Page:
They decided that it’s best for everyone to stay in the center for now instead of evacuating them. At least at the center, they’re all safe and comfortable. They are so blessed because of that new school bldg in their center that was donated by HSBC. All the essentials are in the 2nd floor: kitchen, beds, bathrooms, etc. Plus they have a rooftop where the little kids can play. They also have one working landline that was just installed last week! Ain’t that a blessing? So we can check on them constantly. I just got to talk to Jovie earlier, and he said they’re all doing good. They get to hang out on the rooftop all the time and the little kids have just been playing.

The pastors said that the kids keep saying they’re doing good kasi “sanay na sa hirap” (in English: “they’re used to hardship”). They said that they’re so proud of the older boys (the ‘kuyas’) because they’ve really been doing everything they can to take care of the younger boys and houseparents and make sure they’re fed, even periodically going through the waist-deep water to get some food.

Meanwhile, the Red Cross is also going to be sending volunteers to check how they’re all doing, health-wise. Also, I was super thrilled to enter Victory Fort the yesterday and I saw that they had already set aside and sent a lot of donated goods to River of God and the Jesus Loves the Little Children Foundation. Yay!

Let’s keep praying that the donations keep pouring in, and that everyone there is kept safe and healthy. Let’s also pray for better transportation for them–sturdier boats are needed; boats that can be covered so that the relief goods can be protected and not stolen…but at the same time let’s also pray that the people in the surrounding areas are also safe and provided for. I know that the River of God church will also use the excess goods to provide for the other people in the surrounding areas.

Again, let’s praise God that they’re safe and let’s thank Him for everything He has blessed them with! They should rename the place to “Jesus REALLY LOVES These Children Foundation”. Haha :) Thanks again to everyone for keeping them in your thoughts and prayers! :)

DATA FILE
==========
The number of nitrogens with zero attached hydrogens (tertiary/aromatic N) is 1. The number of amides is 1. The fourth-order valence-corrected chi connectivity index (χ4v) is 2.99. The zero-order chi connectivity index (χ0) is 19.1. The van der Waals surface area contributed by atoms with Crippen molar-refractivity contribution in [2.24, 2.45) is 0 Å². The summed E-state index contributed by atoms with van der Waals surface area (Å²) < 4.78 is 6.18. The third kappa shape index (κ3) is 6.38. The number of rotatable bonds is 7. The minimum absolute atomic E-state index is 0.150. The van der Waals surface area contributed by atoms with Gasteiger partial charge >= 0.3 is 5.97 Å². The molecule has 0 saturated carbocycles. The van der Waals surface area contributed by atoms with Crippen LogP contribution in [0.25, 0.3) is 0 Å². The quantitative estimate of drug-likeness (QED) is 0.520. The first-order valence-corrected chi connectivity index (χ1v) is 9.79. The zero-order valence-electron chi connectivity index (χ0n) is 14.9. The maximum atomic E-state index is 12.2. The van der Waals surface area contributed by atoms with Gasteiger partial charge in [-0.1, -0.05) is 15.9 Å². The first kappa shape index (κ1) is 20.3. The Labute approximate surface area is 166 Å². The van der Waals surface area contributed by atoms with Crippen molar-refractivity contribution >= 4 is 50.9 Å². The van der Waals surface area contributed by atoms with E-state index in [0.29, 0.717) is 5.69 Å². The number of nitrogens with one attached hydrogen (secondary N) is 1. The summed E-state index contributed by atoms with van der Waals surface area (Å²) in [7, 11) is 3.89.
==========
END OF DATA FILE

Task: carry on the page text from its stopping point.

Hooray for these heroes! –>

Philippines in a STATE OF CALAMITY.

There are so many people that need help in our country right now, I don’t know where to start. I’ve been gathering clothes to donate, then stopping to post updates. If it’s possible and safe, I wish I could leave the house and physically do something to help, but before I do that, I just want to get the word out there. In case you haven’t heard of what is happening in the Philippines, do check these out:

News, photos, and videos here: http://www.nowpublic.com/environment/philippines-flooding-60-dead-tropical-storm-kestana-hits

More here from ABS CBN News: http://www.abs-cbnnews.com/nation/09/26/09/arroyo-visits-hard-hit-marikina

CNN report: http://edition.cnn.com/2009/WORLD/asiapcf/09/26/philippines.floods/index.html

BBC report: http://news.bbc.co.uk/2/hi/asia-pacific/8277018.stm

It broke the record for the largest amount of rainfall ever to hit Metro Manila. Reports say we experienced one month’s worth of rain in just 6 hours. That was yesterday.

Today, it’s still raining, and while thousands have already been rescued (last count was 5,146), thousands are still waiting to be rescued, stranded on their rooftops or in the second or third floors of their homes or buildings. Even if they are safe, they lack food and have been freezing, due to being engulfed by winds and rain since yesterday morning. Some of the areas are still unreachable because the floods have not entirely subsided, and the sad part about it is that these areas are spread out across Metro Manila, not just concentrated in one area. And to make things worse, the sun is about to set in around an hour, making it more difficult for rescue operations to navigate the affected locations.